they may also be produced by other Gram negative bacilli such as 
_Pseudomonas aeruginosa_ and _Acinetobacter_; and although initially 
cloned from a _P. aeruginosa_ strain, the VIM-1 gene is also found in 

The genes encoding NDM-1, KPC, and VIM are located on mobile genetic 
elements, which facilitates their spread between bacteria of the same 
or even different species and which plays a major role in the spread 
of antimicrobial resistance among Gram negative bacilli. Infection 
control interventions aimed at preventing transmission of 
carbapenemase-producing isolates include recognition of 
carbapenem-resistant _Enterobacteriaceae_ when cultured from clinical 
specimens, placement of patients colonized or infected with these 
isolates on contact precautions, and in some circumstances, conducting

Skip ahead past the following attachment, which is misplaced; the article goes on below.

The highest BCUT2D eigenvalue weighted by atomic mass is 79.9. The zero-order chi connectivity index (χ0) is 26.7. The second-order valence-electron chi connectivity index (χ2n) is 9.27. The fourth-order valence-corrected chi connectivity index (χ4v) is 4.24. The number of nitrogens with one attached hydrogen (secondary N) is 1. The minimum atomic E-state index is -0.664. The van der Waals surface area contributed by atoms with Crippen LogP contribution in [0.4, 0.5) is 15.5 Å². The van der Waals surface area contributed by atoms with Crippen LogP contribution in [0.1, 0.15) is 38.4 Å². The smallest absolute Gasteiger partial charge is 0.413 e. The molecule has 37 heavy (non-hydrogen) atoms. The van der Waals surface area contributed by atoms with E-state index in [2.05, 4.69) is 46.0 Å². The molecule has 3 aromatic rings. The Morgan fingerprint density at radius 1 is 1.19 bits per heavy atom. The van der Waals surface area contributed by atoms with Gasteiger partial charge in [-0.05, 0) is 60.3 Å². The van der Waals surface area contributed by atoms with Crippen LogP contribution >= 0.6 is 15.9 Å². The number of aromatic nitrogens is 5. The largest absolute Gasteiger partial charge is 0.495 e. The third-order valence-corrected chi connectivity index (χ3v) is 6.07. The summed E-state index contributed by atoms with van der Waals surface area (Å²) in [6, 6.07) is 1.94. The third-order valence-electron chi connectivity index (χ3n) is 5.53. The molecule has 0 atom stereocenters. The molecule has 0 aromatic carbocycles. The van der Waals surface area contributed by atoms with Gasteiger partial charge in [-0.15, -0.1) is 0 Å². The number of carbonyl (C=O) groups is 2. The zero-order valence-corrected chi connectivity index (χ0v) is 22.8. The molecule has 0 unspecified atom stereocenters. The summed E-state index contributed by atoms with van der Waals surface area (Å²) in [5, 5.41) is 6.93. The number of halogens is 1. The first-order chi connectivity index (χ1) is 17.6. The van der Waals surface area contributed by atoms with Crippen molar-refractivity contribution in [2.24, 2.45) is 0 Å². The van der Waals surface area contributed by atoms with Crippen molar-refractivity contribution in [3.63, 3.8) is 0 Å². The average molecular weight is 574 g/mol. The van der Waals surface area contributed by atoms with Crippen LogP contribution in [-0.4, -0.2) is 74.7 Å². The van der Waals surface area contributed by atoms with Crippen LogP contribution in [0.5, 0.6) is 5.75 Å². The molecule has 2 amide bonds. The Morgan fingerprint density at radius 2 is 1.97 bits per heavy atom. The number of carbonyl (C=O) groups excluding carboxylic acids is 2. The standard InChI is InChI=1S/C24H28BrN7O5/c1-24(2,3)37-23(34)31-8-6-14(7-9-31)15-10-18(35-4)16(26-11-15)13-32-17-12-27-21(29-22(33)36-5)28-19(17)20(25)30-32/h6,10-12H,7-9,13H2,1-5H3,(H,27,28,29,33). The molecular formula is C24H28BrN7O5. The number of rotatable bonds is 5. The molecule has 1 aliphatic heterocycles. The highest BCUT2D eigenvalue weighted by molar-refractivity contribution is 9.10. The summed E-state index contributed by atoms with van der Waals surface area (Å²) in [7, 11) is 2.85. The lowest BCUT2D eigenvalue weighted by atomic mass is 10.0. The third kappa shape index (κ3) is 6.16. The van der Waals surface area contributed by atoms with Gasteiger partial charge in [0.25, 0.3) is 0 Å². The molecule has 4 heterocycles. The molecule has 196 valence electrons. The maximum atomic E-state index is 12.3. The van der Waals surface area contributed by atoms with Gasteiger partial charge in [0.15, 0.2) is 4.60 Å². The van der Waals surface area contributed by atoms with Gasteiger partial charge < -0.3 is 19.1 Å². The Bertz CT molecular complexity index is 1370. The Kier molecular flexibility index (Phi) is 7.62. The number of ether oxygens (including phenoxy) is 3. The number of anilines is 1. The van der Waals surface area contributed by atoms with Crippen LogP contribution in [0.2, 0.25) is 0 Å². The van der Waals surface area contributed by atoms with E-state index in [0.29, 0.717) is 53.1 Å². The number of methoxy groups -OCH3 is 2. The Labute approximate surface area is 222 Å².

point prevalence surveys or active-surveillance testing among 
high-risk patients (CDC: Guidance for control of infections with 
carbapenem-resistant or carbapenemase-producing _Enterobacteriaceae_ 
in acute care facilities. MMWR 2009; 58: 256-60. Available at 
<>). - Mod.ML]

[see also:
NDM-1 carrying Enterobacteriaceae (04): Taiwan ex India 20101005.3604
VIM carrying Enterobacteriaceae - USA ex Greece: 1st rep. 20100922.3422
NDM-1 carrying Enterobacteriaceae (03): worldwide ex India, Pakistan 
NDM-1 carrying Enterobacteriaceae (02): worldwide ex India, Pakistan 
NDM-1 carrying Enterobacteriaceae: N America, UK ex India 20100815.2812]